Joseph Duggan: An economist interested in market design and regulation, particularly with respect to the study of wholesale electricity markets. As renewable generation becomes increasingly common, this poses certain challenges in rethinking existing market designs in light of these technologies. Economics can help us better understand important aspects of these challenges, while the unique problems raised by renewable integration generate questions that can better inform our economic models.

Curtis Farnsel: Major corporations and their executives play a key role in addressing global sustainability challenges. Much of Curtis' research focuses on investor demand for corporate sustainability and understanding the channels through which sustainability creates value to shareholders.

Dongfang Gaozhao: Research interests include how (mis)information and the use of technology update different groups of people’s beliefs regarding sustainability, shaping their support of sustainability policies and participation in government sustainability programs.

Ben Hazen: Works across disciplines in areas related to Supply Chain Sustainability, from sustaining fleets of aging aircraft in his Air Force career to sustaining communities that are part of our global supply chains. Ben's work experience and research interests began with examining the role of reverse logistics to improve economic and environmental sustainability. His current interests are related to Circular Economy and diverse supplier management, and he enjoys investigating any area related to the management and diffusion of social, environmental and economic sustainability practices. 

Tom Hirunyawipada: Sustainability interests include corporate commitment to sustainability, particularly examining the effects of companies’ sustainability practices on various aspects of their performances, including financial outcomes, customer satisfaction and brand equity.

Kelly Johnson: A scholar of theological ethics whose work explores, among other things, truthful practices of gratitude, hope and joy in the midst of the climate catastrophe.

Brad Kallenberg: Sustainability is a material and moral issue. On the material side, Brad teaches engineering ethics with an eye to sustainability as related to engineering and manufacturing (extraction of raw materials, production and use of energy, our cultural addiction to petroleum-based plastic, etc.). On the moral side, his research in virtue ethics deals, in part, with a kind of cultural moral myopia that prevents us from seeing and attending to the urgency of climate change and its fallout.

Li-Yun Liu: Current research focuses on environmental nonprofit organizations’ influence in the policy making process and citizen engagement in environmental policy implementation. Her teaching interests are in advanced/introductory public administration theory, public policy, non-profit management, research methods and environmental governance and policy.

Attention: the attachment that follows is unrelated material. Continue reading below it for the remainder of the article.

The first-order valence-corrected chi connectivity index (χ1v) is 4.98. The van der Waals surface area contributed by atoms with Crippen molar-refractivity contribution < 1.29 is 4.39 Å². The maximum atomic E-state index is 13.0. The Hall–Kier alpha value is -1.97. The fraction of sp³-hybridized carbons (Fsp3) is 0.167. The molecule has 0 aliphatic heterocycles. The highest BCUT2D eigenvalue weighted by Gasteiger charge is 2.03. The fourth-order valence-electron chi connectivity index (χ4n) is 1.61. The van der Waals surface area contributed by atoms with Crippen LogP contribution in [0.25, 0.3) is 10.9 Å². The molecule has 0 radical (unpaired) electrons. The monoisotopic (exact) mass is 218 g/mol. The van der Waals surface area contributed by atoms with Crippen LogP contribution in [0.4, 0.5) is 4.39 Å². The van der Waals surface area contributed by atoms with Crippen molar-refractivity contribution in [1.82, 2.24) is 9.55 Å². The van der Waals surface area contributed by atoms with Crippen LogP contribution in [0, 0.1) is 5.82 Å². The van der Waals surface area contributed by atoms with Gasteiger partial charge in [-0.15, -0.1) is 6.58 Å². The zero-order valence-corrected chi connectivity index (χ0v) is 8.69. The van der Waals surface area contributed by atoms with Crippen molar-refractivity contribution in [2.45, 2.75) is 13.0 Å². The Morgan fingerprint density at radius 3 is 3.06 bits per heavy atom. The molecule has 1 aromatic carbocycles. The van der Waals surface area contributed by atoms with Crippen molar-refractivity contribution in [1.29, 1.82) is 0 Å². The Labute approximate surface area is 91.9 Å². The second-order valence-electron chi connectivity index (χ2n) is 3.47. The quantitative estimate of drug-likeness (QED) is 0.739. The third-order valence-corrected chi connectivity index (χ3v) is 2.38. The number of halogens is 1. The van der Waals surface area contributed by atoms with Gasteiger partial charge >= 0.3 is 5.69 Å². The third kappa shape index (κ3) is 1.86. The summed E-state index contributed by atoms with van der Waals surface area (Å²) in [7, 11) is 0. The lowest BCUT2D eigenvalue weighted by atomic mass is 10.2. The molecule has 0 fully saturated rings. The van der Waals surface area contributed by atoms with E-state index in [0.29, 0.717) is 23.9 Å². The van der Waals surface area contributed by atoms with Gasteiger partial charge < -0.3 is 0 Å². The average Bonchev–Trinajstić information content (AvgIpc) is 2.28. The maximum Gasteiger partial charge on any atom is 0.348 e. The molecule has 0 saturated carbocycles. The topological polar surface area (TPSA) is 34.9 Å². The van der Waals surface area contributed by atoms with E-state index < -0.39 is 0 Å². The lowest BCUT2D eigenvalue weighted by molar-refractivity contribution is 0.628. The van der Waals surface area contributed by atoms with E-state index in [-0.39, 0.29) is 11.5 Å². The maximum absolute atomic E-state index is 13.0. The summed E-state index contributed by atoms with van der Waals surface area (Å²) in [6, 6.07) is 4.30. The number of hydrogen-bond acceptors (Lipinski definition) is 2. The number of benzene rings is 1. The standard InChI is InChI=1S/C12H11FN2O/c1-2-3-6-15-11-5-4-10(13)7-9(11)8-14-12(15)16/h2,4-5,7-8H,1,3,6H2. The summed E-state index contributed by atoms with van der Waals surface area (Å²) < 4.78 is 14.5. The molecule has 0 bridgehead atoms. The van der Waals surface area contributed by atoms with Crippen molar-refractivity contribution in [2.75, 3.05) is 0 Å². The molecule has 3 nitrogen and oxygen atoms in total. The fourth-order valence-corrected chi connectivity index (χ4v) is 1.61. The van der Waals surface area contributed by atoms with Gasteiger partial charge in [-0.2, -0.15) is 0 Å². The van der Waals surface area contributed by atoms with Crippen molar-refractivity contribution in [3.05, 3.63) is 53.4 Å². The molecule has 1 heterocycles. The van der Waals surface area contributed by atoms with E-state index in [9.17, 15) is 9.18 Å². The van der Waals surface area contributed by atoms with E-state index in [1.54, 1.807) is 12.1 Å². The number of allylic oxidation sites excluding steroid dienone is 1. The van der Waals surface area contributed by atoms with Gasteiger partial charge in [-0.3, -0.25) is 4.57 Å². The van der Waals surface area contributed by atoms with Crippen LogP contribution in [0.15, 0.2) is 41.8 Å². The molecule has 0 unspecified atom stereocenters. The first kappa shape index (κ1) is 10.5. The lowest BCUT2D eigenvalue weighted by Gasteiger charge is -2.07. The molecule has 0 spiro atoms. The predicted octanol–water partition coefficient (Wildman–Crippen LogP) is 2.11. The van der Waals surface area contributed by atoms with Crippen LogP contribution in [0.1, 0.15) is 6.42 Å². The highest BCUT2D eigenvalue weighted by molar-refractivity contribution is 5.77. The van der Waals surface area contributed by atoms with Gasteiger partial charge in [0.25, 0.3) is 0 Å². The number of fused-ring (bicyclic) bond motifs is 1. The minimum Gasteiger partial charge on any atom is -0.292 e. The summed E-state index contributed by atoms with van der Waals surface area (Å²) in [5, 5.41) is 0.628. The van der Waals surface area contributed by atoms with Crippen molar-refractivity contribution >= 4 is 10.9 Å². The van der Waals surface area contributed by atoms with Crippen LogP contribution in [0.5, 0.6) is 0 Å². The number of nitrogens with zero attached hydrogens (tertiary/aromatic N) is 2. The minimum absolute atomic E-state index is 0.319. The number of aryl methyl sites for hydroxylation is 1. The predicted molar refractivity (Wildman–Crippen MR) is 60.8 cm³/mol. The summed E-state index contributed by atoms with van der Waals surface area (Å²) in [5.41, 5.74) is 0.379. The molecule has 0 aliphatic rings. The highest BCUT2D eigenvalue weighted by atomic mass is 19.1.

Yue Pan: Current sustainability-related work focuses on companies' environmental commitment, the impact on firm performance and the boundary conditions under which sustainable initiatives can boost business bottom line. 

Sri Ramamoorti: Has a keen interest in sustainability governance, particularly its (accounting) measurement and reporting aspects. Sustainability accounting metrics allow for transparency and accountability and, in a sense, are accountability metrics that ensure sustainability governance and provide credibility.

Donna Street: Serves as a founding member of the Accounting Research Network of the UNCTAD ISAR (United Nations Conference on Trade and Development - Intergovernmental Working Group on International Standards of Accounting and Reporting). Her research interests include disclosures associated with the United Nations Sustainable Development Goals and the UNCTAD ISAR Global Core indicators.

Richard Stock: The Director of the Business Research Group at UD and an urban economist by training. His primary work is research and evaluation in the early childhood education working closely with Preschool Promise of Montgomery County and Learn to Earn Dayton. When he has taught Urban economics in the past, the literature on planetary limits, urban agriculture and transportation were central to the course.

Maria Vivero: Interest in sustainability for research purposes resides in the areas of financial development and inclusion. She is interested in understanding whether access to financial services and markets has an effect on the alleviation of poverty and the reduction of economic inequality. In addition, she is interested in understanding how financial markets can be used to develop and fund projects that can address society's most pressing problems.

Matthew Witenstein: Matthew's empirical and applied sustainability work stems from a compelling interest in (re)engaging global citizenship education (from local to global) as a core engine/mechanism for reaching sustainable development (often but not solely through the UN SDG framework). He employs human-centered and organizational frameworks and methods in communally-engaged contexts in comparative and international higher education, immigrant education, formal and non-formal education and development spaces.


Technologies